3 unstable releases

0.1.1 Mar 15, 2024
0.1.0 Mar 13, 2024
0.0.0 Feb 20, 2024

#336 in GUI

Download history 11/week @ 2024-02-27 5/week @ 2024-03-05 248/week @ 2024-03-12 22/week @ 2024-03-19 887/week @ 2024-03-26 4737/week @ 2024-04-02 6260/week @ 2024-04-09 7648/week @ 2024-04-16 8696/week @ 2024-04-23 12128/week @ 2024-04-30 13482/week @ 2024-05-07 13992/week @ 2024-05-14 14149/week @ 2024-05-21 16833/week @ 2024-05-28 18439/week @ 2024-06-04 13922/week @ 2024-06-11

65,475 downloads per month
Used in 116 crates (6 directly)

Apache-2.0

40KB
1K SLoC

DPI

Why should I care about UI scaling?

Modern computer screens don't have a consistent relationship between resolution and size. 1920x1080 is a common resolution for both desktop and mobile screens, despite mobile screens typically being less than a quarter the size of their desktop counterparts. Moreover, neither desktop nor mobile screens have consistent resolutions within their own size classes - common mobile screens range from below 720p to above 1440p, and desktop screens range from 720p to 5K and beyond.

Given that, it's a mistake to assume that 2D content will only be displayed on screens with a consistent pixel density. If you were to render a 96-pixel-square image on a 1080p screen and then render the same image on a similarly-sized 4K screen, the 4K rendition would only take up about a quarter of the physical space as it did on the 1080p screen. That issue is especially problematic with text rendering, where quarter-sized text becomes a significant legibility problem.

Failure to account for the scale factor can create a significantly degraded user experience. Most notably, it can make users feel like they have bad eyesight, which will potentially cause them to think about growing elderly, resulting in them having an existential crisis. Once users enter that state, they will no longer be focused on your application.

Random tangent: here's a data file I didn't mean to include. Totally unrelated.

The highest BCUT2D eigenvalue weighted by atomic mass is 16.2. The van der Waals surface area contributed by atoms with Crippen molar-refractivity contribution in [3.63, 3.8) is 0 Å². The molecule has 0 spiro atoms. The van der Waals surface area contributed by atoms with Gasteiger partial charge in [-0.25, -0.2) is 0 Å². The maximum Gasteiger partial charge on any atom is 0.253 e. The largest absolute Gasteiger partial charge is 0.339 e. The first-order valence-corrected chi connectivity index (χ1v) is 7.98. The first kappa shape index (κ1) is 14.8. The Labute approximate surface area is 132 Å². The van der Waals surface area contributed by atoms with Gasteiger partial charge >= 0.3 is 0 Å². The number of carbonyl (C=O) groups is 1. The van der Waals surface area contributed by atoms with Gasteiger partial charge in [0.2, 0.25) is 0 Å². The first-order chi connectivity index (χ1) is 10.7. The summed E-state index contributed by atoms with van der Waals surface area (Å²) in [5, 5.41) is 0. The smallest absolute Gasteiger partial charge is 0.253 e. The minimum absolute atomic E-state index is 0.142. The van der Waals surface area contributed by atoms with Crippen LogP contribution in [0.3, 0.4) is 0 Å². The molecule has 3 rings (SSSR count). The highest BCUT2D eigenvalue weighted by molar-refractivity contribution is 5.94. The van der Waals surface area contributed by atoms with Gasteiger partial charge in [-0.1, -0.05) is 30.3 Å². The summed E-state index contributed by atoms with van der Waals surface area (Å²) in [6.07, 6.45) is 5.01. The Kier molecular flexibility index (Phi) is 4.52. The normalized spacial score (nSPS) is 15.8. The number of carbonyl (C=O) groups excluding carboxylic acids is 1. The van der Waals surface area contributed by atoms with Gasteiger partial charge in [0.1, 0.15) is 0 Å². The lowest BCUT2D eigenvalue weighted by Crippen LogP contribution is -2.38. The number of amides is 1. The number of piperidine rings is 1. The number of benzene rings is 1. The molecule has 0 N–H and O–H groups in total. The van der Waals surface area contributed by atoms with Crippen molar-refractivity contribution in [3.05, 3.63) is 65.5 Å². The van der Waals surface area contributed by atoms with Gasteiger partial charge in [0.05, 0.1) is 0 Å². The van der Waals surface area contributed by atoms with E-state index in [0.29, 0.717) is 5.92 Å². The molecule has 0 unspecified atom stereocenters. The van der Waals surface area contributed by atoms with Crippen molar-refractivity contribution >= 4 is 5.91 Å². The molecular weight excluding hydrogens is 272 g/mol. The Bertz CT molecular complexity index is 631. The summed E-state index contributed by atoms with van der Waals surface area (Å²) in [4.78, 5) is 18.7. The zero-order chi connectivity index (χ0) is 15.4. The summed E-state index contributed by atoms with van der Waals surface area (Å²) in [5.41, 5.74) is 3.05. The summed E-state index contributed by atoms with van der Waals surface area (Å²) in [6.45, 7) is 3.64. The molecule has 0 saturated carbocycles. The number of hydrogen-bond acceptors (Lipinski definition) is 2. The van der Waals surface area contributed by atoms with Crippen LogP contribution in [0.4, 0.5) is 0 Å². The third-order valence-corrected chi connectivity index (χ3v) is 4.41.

How should I handle it?

The solution to this problem is to account for the device's scale factor. The scale factor is the factor UI elements should be scaled by to be consistent with the rest of the user's system - for example, a button that's usually 50 pixels across would be 100 pixels across on a device with a scale factor of 2.0, or 75 pixels across with a scale factor of 1.5.

Many UI systems, such as CSS, expose DPI-dependent units like points or picas. That's usually a mistake since there's no consistent mapping between the scale factor and the screen's actual DPI. Unless printing to a physical medium, you should work in scaled pixels rather than any DPI-dependent units.

Position and Size types

The PhysicalPosition / PhysicalSize / PhysicalUnit types correspond with the actual pixels on the device, and the LogicalPosition / LogicalSize / LogicalUnit types correspond to the physical pixels divided by the scale factor.

The position and size types are generic over their exact pixel type, P, to allow the API to have integer precision where appropriate (e.g. most window manipulation functions) and floating precision when necessary (e.g. logical sizes for fractional scale factors and touch input). If P is a floating-point type, please do not cast the values with as {int}. Doing so will truncate the fractional part of the float rather than properly round to the nearest integer. Use the provided cast function or From/Into conversions, which handle the rounding properly. Note that precision loss will still occur when rounding from a float to an int, although rounding lessens the problem.

Cargo Features

This crate provides the following Cargo features:

  • serde: Enables serialization/deserialization of certain types with Serde.
  • mint: Enables mint (math interoperability standard types) conversions.

Dependencies

~180KB